First Lawsuit Filed Against Southwest After Emergency Landing at PHL

A California woman who was aboard the diverted flight is suing the airline for negligence and "willful, wanton, and outrageous misconduct."

National Transportation Safety Board investigators examine the damage to the engine of the Southwest Airlines plane that made an emergency landing at Philadelphia International Airport on April 17th. (NTSB via AP)

A California woman is suing Southwest Airlines in connection with the terrifying turn of events that prompted the emergency landing of her New York-to-Dallas flight at Philadelphia International Airport earlier this month.

The lawsuit, filed Thursday by Lilia Chavez in the federal court’s Eastern District of Pennsylvania, is the first stemming from the damage sustained by the aircraft operating as Southwest Flight 1380 on April 17th. “Our focus remains on working with the NTSB to support their investigation,” a Southwest spokesperson tells Philly Mag. “We can’t comment on any pending litigation.  The safety and security of our employees and customers is our highest priority at all times.”

According to the suit, a fan blade on the engine of the Boeing 737-700 suffered a “catastrophic uncontained failure” that sent debris crashing into the plane approximately 20 minutes into the flight. A passenger’s window was breached, causing the rapid depressurization of the cabin as flight attendants scrambled to cover the hole.

“Ms. Chavez witnessed the horror as the force of the depressurization pulled an innocent passenger partially through the shattered window and she watched as passengers risked their lives to pull the passenger back into the aircraft and save her life,” the complaint states. That passenger, 43-year-old Jennifer Riordan, was killed when she was partially sucked out of the aircraft.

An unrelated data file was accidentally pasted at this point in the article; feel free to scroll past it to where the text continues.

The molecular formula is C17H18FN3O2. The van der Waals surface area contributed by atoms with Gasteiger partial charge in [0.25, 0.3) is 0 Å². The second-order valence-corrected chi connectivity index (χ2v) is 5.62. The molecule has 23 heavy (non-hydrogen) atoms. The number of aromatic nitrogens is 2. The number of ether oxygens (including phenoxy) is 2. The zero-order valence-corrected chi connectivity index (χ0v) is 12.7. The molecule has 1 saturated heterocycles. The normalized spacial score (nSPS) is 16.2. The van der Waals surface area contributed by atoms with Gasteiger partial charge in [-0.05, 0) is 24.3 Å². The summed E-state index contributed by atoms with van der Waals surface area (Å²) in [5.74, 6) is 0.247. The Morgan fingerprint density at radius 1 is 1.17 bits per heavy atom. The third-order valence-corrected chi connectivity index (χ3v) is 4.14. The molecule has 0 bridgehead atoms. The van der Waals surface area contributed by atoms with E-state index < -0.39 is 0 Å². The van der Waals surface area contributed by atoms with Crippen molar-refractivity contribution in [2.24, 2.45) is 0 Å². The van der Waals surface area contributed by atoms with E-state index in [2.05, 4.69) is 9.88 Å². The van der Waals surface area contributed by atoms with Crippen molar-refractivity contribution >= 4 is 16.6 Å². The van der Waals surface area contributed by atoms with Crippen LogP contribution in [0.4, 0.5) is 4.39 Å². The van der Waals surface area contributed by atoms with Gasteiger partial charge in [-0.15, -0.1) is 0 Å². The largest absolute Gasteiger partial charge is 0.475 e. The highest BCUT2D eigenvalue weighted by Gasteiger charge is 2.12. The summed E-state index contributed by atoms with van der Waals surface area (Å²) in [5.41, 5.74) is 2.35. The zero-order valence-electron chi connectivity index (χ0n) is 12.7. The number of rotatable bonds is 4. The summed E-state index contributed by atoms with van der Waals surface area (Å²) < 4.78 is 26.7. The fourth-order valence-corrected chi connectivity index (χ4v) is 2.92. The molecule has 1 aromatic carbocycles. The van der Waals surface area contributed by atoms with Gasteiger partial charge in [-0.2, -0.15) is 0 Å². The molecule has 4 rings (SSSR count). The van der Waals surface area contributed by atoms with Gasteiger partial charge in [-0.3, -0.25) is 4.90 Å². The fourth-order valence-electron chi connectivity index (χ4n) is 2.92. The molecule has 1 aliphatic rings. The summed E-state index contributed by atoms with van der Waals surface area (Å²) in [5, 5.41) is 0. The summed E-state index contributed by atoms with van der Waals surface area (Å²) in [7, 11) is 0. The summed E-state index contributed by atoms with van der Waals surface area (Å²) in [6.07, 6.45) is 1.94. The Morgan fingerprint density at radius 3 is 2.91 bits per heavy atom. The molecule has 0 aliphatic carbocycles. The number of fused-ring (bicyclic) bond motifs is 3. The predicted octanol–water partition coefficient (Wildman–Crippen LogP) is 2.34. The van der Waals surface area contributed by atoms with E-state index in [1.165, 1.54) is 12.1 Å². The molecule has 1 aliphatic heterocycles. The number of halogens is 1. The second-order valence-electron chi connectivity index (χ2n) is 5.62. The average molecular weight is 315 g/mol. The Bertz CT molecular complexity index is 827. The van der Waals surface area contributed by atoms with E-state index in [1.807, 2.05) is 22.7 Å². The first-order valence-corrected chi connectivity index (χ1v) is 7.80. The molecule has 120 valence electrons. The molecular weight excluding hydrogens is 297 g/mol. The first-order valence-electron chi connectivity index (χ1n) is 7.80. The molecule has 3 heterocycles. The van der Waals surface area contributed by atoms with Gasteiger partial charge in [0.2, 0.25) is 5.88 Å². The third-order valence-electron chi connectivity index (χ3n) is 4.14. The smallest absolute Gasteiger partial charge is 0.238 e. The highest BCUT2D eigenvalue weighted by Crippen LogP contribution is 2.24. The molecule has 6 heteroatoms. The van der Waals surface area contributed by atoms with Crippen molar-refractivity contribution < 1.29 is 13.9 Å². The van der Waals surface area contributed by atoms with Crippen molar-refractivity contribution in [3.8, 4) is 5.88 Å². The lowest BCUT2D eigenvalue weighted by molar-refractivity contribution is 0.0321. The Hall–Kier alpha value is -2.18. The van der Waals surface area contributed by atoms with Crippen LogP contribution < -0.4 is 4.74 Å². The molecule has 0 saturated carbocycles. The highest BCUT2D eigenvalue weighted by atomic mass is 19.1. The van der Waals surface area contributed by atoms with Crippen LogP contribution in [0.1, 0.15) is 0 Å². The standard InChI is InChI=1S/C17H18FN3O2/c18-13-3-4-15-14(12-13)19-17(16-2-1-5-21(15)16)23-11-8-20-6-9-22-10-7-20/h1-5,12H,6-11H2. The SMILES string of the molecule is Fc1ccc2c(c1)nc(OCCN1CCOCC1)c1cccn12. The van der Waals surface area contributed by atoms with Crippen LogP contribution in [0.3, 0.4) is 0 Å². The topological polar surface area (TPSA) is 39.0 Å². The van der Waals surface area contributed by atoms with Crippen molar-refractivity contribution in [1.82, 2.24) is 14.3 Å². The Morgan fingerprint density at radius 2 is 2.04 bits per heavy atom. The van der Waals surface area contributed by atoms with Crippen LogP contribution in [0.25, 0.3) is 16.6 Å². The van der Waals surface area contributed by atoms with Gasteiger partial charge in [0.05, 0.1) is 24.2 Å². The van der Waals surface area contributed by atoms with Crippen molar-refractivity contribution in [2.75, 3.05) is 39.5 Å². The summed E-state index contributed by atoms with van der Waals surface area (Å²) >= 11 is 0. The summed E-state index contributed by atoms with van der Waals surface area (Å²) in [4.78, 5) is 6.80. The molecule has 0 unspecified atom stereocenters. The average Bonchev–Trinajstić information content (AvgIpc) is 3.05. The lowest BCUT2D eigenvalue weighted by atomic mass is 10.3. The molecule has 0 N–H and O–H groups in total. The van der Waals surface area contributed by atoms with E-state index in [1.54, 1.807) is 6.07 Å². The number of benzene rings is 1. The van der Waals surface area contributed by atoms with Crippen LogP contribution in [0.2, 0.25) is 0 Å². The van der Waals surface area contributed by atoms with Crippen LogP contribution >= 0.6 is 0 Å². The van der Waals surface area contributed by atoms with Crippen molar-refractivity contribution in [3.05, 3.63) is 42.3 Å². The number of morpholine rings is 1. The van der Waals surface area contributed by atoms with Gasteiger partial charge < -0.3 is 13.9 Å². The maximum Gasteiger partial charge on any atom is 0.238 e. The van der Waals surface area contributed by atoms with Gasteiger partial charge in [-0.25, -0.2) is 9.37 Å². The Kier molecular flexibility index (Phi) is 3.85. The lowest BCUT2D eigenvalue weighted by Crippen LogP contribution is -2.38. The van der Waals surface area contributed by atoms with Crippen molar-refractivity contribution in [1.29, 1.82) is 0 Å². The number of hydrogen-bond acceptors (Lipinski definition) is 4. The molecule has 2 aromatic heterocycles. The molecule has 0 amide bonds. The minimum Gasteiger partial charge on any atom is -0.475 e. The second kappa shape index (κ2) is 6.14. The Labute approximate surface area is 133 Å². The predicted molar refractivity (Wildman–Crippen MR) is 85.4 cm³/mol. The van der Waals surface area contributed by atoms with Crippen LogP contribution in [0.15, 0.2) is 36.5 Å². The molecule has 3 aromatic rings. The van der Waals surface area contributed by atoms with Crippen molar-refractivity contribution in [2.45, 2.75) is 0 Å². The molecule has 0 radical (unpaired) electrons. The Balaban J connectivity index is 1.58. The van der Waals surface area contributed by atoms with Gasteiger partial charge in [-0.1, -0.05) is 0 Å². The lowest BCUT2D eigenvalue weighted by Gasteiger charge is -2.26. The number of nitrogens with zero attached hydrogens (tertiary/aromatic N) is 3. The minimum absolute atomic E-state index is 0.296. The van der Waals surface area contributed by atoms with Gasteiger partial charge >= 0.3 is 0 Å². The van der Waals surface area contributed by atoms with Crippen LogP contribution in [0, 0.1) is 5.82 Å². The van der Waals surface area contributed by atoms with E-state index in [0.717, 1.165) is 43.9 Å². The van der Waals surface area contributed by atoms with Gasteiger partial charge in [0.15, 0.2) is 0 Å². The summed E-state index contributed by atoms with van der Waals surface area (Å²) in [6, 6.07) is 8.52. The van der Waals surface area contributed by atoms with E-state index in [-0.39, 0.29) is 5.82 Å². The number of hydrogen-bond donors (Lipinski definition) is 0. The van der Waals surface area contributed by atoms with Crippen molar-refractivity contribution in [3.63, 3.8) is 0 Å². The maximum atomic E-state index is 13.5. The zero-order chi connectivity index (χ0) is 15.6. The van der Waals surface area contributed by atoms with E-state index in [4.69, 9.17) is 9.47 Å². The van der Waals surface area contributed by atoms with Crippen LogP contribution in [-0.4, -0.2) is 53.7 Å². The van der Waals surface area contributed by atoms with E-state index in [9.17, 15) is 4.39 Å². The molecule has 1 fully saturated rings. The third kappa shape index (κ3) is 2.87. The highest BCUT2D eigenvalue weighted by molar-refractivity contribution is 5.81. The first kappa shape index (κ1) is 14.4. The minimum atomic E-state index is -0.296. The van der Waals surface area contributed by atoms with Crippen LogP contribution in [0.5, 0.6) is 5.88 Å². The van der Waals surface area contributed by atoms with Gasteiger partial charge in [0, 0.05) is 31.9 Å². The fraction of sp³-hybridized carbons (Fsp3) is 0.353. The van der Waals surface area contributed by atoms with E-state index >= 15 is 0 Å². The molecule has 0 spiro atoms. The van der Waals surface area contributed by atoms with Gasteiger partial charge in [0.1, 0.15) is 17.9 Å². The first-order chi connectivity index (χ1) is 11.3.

Sitting three rows down from the breach, Chavez says she was struck by airborne debris and battled through obstructed breathing during the entire ordeal. After the plane made its rocky emergency landing at PHL, passengers were immediately met by Southwest representatives that Chavez claims were of little help and showed no concern for getting her the appropriate care. As a result, Chavez says she continues to suffer “severe personal injuries” including post-traumatic stress disorder, anxiety, and related mental trauma.

Because similar engine failure occurred on an earlier Southwest flight this past August, Chavez is suing the airline for negligence, breach of contract, and “willful, wanton, and outrageous misconduct,” among other offenses. She says the company acted “with malice, recklessness, and with disregard for the rights of others” by putting profits ahead of passengers’ safety.

“Despite knowing of the dangerous condition of the subject aircraft’s engine, the defendants risked the lives of more than a hundred innocent passengers, including the Plaintiff, by electing not to discontinue service with the use of aircraft equipped with these engines or otherwise electing not to inform passengers of the nature of the existing dangerous condition,” the suit states.

Chavez has requested a jury trial and is seeking both compensatory and punitive damages as well as payment for all legal costs she incurs. The National Transportation Safety Board is still in the midst of its investigation into the incident.